|The Yacht Bar and Restuarant
73 Clontarf Road, Clontarf, Dublin.
T: 01 833 6364
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Clontarf is most famous for giving the name to the Battle of Clontarf in 1014, in which Brian Boru, High King of Ireland, defeated the Vikings of Dublin and their allies, the Irish of Leinster and for its world famous beach front promenade. The Battle of Clontarf is seen as marking an end to the Irish-Viking Wars. The Irish version of the suburb name (Cluain Tarbh) literally means “The meadow of the bull”.
Clontarf lies on one side of the estuary of the River Tolka, one of Dublins main threes rivers. The Naniken River reaches the sea at the Raheny end of the district marking the civil parish boundary.
One of Dublin’s largest parks, St Anne’s Park, lies between Clontarf and Raheny.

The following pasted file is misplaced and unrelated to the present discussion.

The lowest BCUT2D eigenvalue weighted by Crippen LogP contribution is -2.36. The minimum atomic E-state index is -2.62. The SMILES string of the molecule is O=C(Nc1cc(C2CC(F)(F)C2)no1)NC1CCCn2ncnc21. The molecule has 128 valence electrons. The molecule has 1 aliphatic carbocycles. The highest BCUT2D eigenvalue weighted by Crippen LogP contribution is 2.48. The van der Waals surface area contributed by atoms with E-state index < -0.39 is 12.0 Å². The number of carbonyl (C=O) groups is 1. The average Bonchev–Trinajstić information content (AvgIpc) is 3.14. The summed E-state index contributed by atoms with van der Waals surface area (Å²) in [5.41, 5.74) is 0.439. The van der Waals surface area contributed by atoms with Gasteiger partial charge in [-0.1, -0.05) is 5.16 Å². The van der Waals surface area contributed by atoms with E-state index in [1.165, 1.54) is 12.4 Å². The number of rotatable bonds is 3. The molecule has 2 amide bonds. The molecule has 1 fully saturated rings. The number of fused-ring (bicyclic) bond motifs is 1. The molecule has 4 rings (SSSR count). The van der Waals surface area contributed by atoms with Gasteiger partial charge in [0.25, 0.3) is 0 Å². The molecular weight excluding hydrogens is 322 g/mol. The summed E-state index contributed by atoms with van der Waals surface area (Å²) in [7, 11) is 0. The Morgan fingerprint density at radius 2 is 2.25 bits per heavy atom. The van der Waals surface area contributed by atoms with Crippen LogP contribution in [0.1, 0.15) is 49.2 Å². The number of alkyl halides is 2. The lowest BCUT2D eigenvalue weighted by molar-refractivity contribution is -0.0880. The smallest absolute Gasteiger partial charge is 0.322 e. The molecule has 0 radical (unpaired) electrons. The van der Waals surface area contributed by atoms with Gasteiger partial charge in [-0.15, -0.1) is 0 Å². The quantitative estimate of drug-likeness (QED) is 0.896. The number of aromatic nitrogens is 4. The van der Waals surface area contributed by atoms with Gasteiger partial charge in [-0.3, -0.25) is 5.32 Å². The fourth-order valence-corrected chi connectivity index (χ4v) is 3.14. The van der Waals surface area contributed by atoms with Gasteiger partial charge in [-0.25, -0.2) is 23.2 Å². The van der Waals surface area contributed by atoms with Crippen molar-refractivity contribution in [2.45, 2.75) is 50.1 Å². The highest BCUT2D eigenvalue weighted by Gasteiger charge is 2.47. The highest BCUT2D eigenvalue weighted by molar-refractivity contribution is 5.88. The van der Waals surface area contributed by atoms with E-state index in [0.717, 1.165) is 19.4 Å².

The Bull Island, also shared with Raheny, is connected to Clontarf by an historic wooden bridge. While most of the island is city property, the (North) Bull Wall and breakwater, related road and path, and Bull (Wooden) Bridge belong to the Dublin Port Company, and are closed for a day each year to assert this. At the end of the breakwater is a statue of Our Lady, Star of the Sea (Realt na Mara), to watch over mariners and dockworkers.
Following the defeat of the Vikings and the Leinstermen, Clontarf enjoyed relative peace for over 100 years until the arrival of the Normans in 1172. Shortly afterwards, Clontarf was granted to Adam de Pheypo, a follower of Strongbow. He built the first Clontarf Castle.
In the early 19th century, Clontarf had become a popular holiday resort for the citizens of Dublin, who came out from the city to enjoy bathing in the sea or in the hot and cold seawater baths erected by Mr. Brierly. A horse omnibus service from the city was started and Clontarf became a fashionable place to live.
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